Classic Scifi & Cult TV
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Viewpoint - where science and fiction collide

Often, a writer attempts to create in his writing what he imagines may one day become reality. Space travel is an example that was for years deemed impossible by many people, as, earlier, the idea of heavier than air flying machines had been derided. As late as 1946, Arthur C Clarke's vision of a network of satellites circling the globe was dismissed by many as being very far-fetched.

In some cultures, farsighted visionaries have even been persecuted for their daring imaginings - Gallileo's work was considered the wildest fiction by his opponents at the time. Today, as we learn more and more of the real world, fact and fiction become ever more closely intertwined. The work of Stephen Hawking has all the interest and excitement of the best science fiction.

The work of H G Wells and Jules Verne continues to be enormously popular. In the early part of this century, their names were synonymous with science fiction. Wells had a parallel career as a novelist, and considered his "alternate" output a means of financing his other work. The depth and insight extent in almost all his novels is not found in his science fiction: the strength of the latter is in his vision, rather than any philosophical, or psychological unravelling. Even with the sophistication and advanced knowledge of the 1990s, The Time Machine, The War of the Worlds, and The Invisible Man are never out of print.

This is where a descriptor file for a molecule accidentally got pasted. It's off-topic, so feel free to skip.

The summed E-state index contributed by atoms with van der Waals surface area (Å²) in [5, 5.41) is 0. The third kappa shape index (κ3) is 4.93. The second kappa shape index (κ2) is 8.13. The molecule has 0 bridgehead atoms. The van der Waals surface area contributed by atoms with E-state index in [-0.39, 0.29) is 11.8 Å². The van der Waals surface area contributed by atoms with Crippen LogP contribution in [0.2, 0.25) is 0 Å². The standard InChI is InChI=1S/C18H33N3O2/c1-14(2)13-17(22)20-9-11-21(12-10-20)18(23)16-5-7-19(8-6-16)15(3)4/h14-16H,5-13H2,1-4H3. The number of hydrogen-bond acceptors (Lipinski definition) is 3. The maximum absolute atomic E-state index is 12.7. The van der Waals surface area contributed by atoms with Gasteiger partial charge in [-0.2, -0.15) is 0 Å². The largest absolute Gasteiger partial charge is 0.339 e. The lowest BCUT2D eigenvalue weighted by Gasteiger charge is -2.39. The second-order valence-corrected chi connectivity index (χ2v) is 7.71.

Recent advances in the field of medicine have brought us closer to the world of Robert Louis Stevenson's Jekyll and Hyde, which has exercised continuing fascination throughout the world since its publication. Stevenson's themes have been a source of inspiration to generations of writers in this field.
The later half of this century has seen the development of some towering talents in the realm of S.F. As well as the very popular Clarke, Blish and Heinemann, Isaac Asimov and Philip K Dick have opened up new areas. Asimov took up Karel Kopec's idea of a robot and created a magnificently realised universe of androids, now built upon by many followers. Closely associated with this is the field of A.I. - artificial intelligence. The computing genious Alan Turing wrote that, had the same resources been devoted to A.I. as had been devoted to numerical-based programming, we might be as far advanced in the one field as the other.

The present decade has seen an apparently exponential availability of science fiction. Both in the UK and abroad, backers have recognised it as a money spinner, and consequently are prepared to put funds into film, TV and books. This may be traced back to the sixties and seventies, when in a sequence of events which (if not well-documented) would be considered improbable fiction - the fans refused to accept the loss of Star Trek. A decade later, the enormous success of Star Wars, combining elements of many other genres, gave further impetus to the popularity of science fiction.

After having been for years separated from the mainstream of literature, science fiction now comes from surprising sources. The late, great, Dennis Potter used the form for his final work. I held my breath waiting to see his last two series, written whilst he knew he was dying from cancer, but they both matched up to the astonishing standard he had set in the sixties, and (with few exceptions) maintained since then. Cold Lazarus, and his penultimate work, Karaoke, were the first works ever to be shown on both BBC and commercial television within a few weeks, carrying out Potter's expressed wish that this should be so. They were also shown at the National Film Theatre prior to transmission.

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